Here's something to think about: By 2020, consumers will manage 85 percent of their relationships without having to talk to a human. In today's SoLoMo environment, your customers are more likely to do their own research about your company before your first point of contact with them, and you only have one chance to make a first impression.
Starbucks, the goliath of coffee, has made a name for itself with its customer service. For good or bad, its strategy has helped the company become recognized the world over. Janet Bailey, director of customer service at Starbucks, shared some of her top digital customer service tips in last week's 7webinar, "The Last Digital Mile: Orchestrating Channels, Data & Design to Thrive in a Digital World." Below are three takeaways on how you can apply Starbucks’ customer service strategy to your brand:
1. Meet your customers where they want to be met. Find the white space and where your audience is reaching out to you and put emphasis on that platform. Overall, Starbucks has 35 million likes on its Facebook page, 8 million followers on Twitter and 4.8 million followers on Instagram. Starbucks is constantly reaching out to its customers on these platforms for feedback and engaging in conversation.
2. Think mobile, mobile, mobile! It's not surprising that 18 percent of Starbucks Card transactions come through its mobile app. Consumers spend more time today connecting on their phone than on any other device. It's important to tailor your mobile experience to your audience. Do they prefer an app? A mobile-optimized site? When and how frequently are your customers visiting your mobile site and/or app?
3. Focus on personalization. Starbucks recognizes that it's not just about the product, it's also about the experience. Each Starbucks location you walk into has the same look and feel, yet is personalized to the geographic area. Baristas serve your coffee to you by name. And if it isn't exactly what you ordered, they make sure to correct it and ask how they can make your experience better. Just recently, Starbucks announced a deal with Spotify where employees will make personalized playlists for each store location.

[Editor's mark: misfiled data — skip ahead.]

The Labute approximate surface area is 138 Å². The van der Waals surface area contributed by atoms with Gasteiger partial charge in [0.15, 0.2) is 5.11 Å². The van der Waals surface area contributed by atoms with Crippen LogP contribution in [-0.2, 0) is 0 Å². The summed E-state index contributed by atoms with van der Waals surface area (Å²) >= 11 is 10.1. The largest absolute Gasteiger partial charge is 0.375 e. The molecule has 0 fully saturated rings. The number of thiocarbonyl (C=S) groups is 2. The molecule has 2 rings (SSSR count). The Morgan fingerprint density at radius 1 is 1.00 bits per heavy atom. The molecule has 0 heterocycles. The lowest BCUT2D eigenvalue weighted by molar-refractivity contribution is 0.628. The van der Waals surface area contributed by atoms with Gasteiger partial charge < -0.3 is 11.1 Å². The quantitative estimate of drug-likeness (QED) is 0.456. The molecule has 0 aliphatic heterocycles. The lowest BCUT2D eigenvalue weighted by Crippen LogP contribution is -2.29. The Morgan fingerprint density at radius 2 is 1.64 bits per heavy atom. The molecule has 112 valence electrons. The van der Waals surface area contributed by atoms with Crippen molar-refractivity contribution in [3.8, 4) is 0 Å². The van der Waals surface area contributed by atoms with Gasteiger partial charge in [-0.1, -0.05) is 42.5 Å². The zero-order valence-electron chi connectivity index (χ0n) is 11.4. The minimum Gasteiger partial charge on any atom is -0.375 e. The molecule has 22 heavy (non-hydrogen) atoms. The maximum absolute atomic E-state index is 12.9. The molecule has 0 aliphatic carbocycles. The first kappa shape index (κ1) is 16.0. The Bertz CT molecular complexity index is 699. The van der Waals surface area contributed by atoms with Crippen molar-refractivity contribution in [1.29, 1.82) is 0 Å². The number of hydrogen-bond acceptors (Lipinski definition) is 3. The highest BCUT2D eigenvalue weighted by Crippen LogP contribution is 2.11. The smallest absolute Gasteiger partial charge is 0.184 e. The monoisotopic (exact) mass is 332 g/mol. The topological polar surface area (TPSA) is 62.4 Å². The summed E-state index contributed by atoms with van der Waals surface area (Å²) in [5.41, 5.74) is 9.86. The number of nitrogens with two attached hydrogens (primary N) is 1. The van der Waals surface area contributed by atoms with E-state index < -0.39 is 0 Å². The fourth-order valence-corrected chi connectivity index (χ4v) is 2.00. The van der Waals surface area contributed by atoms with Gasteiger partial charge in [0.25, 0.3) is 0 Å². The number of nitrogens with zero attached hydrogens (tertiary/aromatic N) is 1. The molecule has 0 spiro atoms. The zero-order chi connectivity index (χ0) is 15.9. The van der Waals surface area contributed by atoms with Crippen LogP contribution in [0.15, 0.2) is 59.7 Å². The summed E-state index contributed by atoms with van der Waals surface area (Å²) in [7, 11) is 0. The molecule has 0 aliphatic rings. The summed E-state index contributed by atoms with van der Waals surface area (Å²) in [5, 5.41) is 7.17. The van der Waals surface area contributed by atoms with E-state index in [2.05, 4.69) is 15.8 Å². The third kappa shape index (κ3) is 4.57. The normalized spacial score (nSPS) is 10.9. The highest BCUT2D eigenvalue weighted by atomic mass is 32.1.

Marketing Case Study on Starbucks Coffee Essay
1035 WordsApr 13th, 20125 Pages
MKT 421 - Marketing (Plan) Mgmt Student: GalVal
Instructor: Mr Tom Wall Section #: _25___
Assignment #2: Actual Case Study - Starbucks Coffee
1. The main or primary product that Starbuck's sells or distributes is coffee beverages but, according to this article or company analysis, it also now offers a whole line of complementary products - from sandwiches to CD's! Yet essentially, Starbucks product was the de- velopment of the ultimate, out of home (OOH) coffee-drinking experience; also referred to as the "third place" which the com- pany's chairman, Howard Schultz, defined as a spot between home and work where people are able to go for some personal "down- time" or just to relax and get…show more content…
> 24% in those aged 25 to 29 > 13% in those aged 30 to 59 > 6% in those aged 60 and over
• a largest increase in OOH coffee consumption was by those who do so while at work but, as it turned out, these folks were still purchas- ing their coffee outside of their workplace as opposed to in, there- fore most likely resulting in a dramatic decrease (inverse effect?) in coffee wholesaler and vending machine-dispensed sales
5. The strategic factors that account for Starbucks' long-term success in building its brand equity are as follows: • creating and retaining a large, highly skilled, well-educated, optimistic and brand-passionate workforce; • a handcrafted, uniquely-blended line of espresso and single- origin bean coffees (30 or more) as well as numerous related or spin-off products, such as TAZO Teas, bottled Frappuccino cold coffee drinks and their own DoubleShot (energy beverage?); • an exclusive line of Barista-inspired Starbucks home espresso machines, coffee brewers and grinders; • licensing agreements for its products with a number of other companies, such as Pepsi-Co, Kraft Foods, Dreyer's Grand Ice Cream, Inc., Jim Beam Brands, etc. • a sizable core of "raving fans" or extremely loyal, enthusiastic customers, many